But now that Nohea is getting older and is so fun, we're thinking maybe we'll try one more time for that boy. (No, we are not pregnant, so please don't ask.) And if it turns out to be another girl, all the merrier. Hopefully the girls will marry nice guys like their dad, then maybe Kulani will have some sympathy around here.

April Whimsy

April is a busy time around our house. Mine and Kulani's birthdays are both in April, as is our wedding anniversary. I'm one year closer to my goal of hitting 100 years old. I just know that if I can hold on until 100, I may be invited to the White House to get my picture taken with all the other people born in 1976 for the country's tricentennial. If my mind is gone by then due to Alzheimer's, will someone please nominate me on my behalf?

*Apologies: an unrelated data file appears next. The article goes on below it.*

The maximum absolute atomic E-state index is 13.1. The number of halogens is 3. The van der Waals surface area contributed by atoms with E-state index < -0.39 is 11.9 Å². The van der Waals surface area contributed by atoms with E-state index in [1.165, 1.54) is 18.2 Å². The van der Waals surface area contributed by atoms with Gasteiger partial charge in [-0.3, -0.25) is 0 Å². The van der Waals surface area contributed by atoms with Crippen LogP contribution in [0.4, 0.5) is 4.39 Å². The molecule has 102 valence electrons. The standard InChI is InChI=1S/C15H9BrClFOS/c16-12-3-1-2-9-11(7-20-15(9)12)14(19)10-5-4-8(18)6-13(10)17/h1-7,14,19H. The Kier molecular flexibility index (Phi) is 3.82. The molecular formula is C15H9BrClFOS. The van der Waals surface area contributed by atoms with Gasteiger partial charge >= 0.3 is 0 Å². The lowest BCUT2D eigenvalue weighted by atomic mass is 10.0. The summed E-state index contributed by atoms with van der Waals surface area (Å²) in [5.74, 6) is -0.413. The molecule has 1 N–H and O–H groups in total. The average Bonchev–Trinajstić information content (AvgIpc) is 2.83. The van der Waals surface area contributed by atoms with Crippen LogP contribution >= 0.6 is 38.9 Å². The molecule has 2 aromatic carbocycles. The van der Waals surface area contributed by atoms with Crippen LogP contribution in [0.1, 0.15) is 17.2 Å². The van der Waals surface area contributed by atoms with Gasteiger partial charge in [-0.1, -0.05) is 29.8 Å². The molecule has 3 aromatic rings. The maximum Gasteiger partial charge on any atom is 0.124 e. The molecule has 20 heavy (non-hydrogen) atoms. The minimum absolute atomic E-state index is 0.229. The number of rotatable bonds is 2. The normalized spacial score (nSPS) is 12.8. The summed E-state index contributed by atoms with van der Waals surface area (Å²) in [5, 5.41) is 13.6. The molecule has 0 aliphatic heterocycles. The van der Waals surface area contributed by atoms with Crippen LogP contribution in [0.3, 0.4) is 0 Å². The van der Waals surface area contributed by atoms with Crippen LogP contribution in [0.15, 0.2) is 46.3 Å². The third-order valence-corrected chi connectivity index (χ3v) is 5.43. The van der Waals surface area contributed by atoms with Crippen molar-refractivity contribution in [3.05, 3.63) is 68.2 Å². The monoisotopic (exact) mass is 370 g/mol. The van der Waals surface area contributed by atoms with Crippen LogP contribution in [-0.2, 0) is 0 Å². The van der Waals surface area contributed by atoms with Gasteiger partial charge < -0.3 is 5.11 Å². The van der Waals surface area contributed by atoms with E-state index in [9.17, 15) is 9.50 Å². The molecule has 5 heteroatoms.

I love having a birthday. I don't care if I get presents, but I just love getting older. Thank you to all who sent me a birthday greeting or called or sent a card. I am very much appreciated. My little Lilia made me a nice gift with the following inside:

She said it's a picture of me and her shopping for flour (notice the flower picture on the package). I really like that we're wearing matching outfits in the picture. She can't quite spell yet, but she likes to copy letters. She also included a family movie ticket she created for when it's time for family movie night. Thanks, Lilia! Lissy and Nohea gave me hugs and kisses. Kulani got me a great triathlon bag, and he said I'm also getting new clipless road shoes with daisy socks, but he's saving that for our anniversary. I can't wait! We celebrated my birthday by going to Outback Steakhouse with our best buddies Lani, Patrick, and Alika. Michelle and Vivian also showed up. It was a great night with family and friends.

My mom has started a tradition of giving us $2 bills for each year we've been alive. So this year, I got 32 $2 bills. She always includes a poem with the money, and each year so far, the poem has changed. The poem this year is as follows: